People say “keep walking” and “walk it off,” which in principle, is a lovely idea. Except, when the pain is an all-day occurrence and feels like a tooth root being tweaked by a dentist, in your leg, permanently; it can be hard to listen to any sound advice. She doesn’t know about the pain. Daddy wincing when he moves is funny – he is playing a game. That recognisable feeling of cabin fever startdvcreeping up again and the earlier suggestion to go for a walk, seems like a wise one. Back clicking, face grimacing and leg semi-buckling; it is time to get ready. Mummy calls through, requesting two carrots and a parsnip from the farm shop if we are going that way. We have a mission.

Toddler mittens. Why is it such a fiddle to put them on. Puddle suit? No, she can wrap up in the cosy-toes pram cover, like a fleecy sleeping bag for a pushchair. The pink wooly hat with the white bobble on is non-negotiable though. She usually pulls it off, but seems to welcome its warmth in the cold porch, as if she is preempting the first days of meteorological winter unfurling outside the door. We are both wrapped up for our morning stroll and both happily anticipating some fresh, chill air.

The ancient trader’s lane bisects the southern end of the town boundary and runs along the edge of a small holding. “Neigh neighs?” She asks. Later, we will walk back past the horses. She points to the ageing brickwork of the walled alleyway, reaching out to run her hands along its crumbling red and black bricks; tracing their history. We push past a wooden door, set in the wall and as tradition of this path walk tells, she has to “knock knock” on it, even though no one ever answers. Through the black bike bars at the end, under the brick arch, we head towards the churchyard.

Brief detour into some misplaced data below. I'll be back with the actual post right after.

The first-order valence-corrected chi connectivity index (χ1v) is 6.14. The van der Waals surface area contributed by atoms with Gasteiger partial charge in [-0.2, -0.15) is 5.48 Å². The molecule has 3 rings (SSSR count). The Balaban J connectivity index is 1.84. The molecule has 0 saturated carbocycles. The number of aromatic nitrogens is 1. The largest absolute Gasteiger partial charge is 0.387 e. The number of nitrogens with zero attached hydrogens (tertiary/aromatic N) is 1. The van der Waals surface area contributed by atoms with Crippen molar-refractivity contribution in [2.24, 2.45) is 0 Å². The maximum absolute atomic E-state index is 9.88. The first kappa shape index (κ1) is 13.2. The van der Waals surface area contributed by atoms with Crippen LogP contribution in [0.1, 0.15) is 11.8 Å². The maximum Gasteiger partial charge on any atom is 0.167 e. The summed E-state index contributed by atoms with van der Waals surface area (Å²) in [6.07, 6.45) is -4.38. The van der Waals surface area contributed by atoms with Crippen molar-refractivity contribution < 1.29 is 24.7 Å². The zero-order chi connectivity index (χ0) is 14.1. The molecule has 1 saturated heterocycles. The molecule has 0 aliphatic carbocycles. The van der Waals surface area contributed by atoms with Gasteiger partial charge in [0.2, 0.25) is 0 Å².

The yews lining the path are foreboding. We watched a BBC news short on the folklore of yews a few weeks before. Their poison, fatal, their connotations with death, poignant. They are beautiful trees though, with deep hewn scaling on their trunks and bright, blood-red berries, warning of danger but equally as alluring. In the churchyard they are also a haven for our local avifauna, acting as a central focus in the brick-filled market square. As we pass under, several birds dart between the trees and she proclaims “bur-ee” at their sudden appearance.

We stop for a moment. Two mistle thrushes are atop the church tower and we crane our heads, giddily, to see them. One flies down into the right hand yew, where it joins up with two song thrushes who are sitting out, framed within small cavernous openings between the higher branches. They softly tick to each other as the mistle thrushes rattle back and forth. Blackbirds chup away tenderly. It’s a soothing sonic chorus of gentle bird calls – fitting for the place of reflection we are walking through. As we walk away, the subtle tseep of two departing redwing, passes over us in farewell. We leave behind the yew full of thrushes.

3 thoughts on “A yew full of thrushes

      1. I think because you enjoy ‘just’ writing this, that it comes across as so natural and yet crafted and engrossing.

        Yes, left-right brain activity is always good. 🙂

        Keep enjoying them for what you think they are, and perhaps in six months or even 12 months from now, look over them, and with an editor’s eye. You’ll be gobsmacked by the quality. You might even think, ah, there’s a book here, maybe a collection of Creative Non-Fiction (and even haibun) and go a bit Kerouac and Basho, and have covert or visible haiku now and then.

        Do you sketch too?

        Alan

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